Nationally syndicated columnist George F. Will last night told 650 people at the Kennedy School of Government that conservative leaders have created a "national decadence" by focusing too much attention on free market capitalism.
Without directly indicting the administration of President Reagan, Will said politicians of the right should shift their priorities toward creating a strong, centralized government to preside over a new conservative welfare state.
As it now exists, the government uses its power to foster an emphasis on self-interest, rather than bolstering a strong "common character," Will, who is widely considered a leading conservative thinker, said.
The Pulitzer Prize winning journalist argued that the leaders of a conservative welfare state must acknowledge that "government is not efficient at providing goods and services" but can improve the nation's morale by creating "a modern citizenship based on a sense of shared values and a shared state."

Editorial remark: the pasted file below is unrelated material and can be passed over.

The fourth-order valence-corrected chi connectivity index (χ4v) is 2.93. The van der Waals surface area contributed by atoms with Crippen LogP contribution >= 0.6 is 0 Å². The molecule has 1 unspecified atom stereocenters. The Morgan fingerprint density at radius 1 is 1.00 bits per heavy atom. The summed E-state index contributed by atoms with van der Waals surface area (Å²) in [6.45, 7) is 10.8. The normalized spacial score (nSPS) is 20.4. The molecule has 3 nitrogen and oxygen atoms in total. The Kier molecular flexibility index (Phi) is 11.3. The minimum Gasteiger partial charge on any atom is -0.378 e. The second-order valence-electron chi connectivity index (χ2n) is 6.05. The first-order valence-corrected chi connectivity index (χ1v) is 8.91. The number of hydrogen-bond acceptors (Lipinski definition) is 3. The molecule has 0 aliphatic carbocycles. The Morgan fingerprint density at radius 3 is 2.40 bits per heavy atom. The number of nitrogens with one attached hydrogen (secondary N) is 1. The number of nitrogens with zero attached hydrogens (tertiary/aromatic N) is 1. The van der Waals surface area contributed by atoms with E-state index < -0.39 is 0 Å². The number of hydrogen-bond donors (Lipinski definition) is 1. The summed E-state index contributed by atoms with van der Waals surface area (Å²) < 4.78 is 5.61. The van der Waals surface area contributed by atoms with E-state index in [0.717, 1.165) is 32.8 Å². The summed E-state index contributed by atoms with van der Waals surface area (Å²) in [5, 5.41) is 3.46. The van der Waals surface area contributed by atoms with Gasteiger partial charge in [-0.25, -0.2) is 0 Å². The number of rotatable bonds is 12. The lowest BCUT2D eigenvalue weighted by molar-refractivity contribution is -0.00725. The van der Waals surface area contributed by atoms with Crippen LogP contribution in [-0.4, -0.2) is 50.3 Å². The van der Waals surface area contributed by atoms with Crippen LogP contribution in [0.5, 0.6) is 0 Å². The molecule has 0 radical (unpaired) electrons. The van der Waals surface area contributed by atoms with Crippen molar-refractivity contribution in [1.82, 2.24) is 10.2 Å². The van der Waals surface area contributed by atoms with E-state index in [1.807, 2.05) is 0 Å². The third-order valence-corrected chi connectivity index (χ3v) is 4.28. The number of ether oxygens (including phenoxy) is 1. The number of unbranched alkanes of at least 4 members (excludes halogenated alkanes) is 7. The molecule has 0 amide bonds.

The Inner Life
Will's speech was the conclusion of his three-part Godkin Lecture series, an annual presentation at the University which honors Edwin L. Godkin, founder of The Nation magazine.
In his first two addresses, Will traced the origins of the prevailing belief that states should remain morally neutral and argued that this view will lead to a flawed society.
Regardless of what philosophy they adhere to, governments inevitably "affect the inner life of man," he said.
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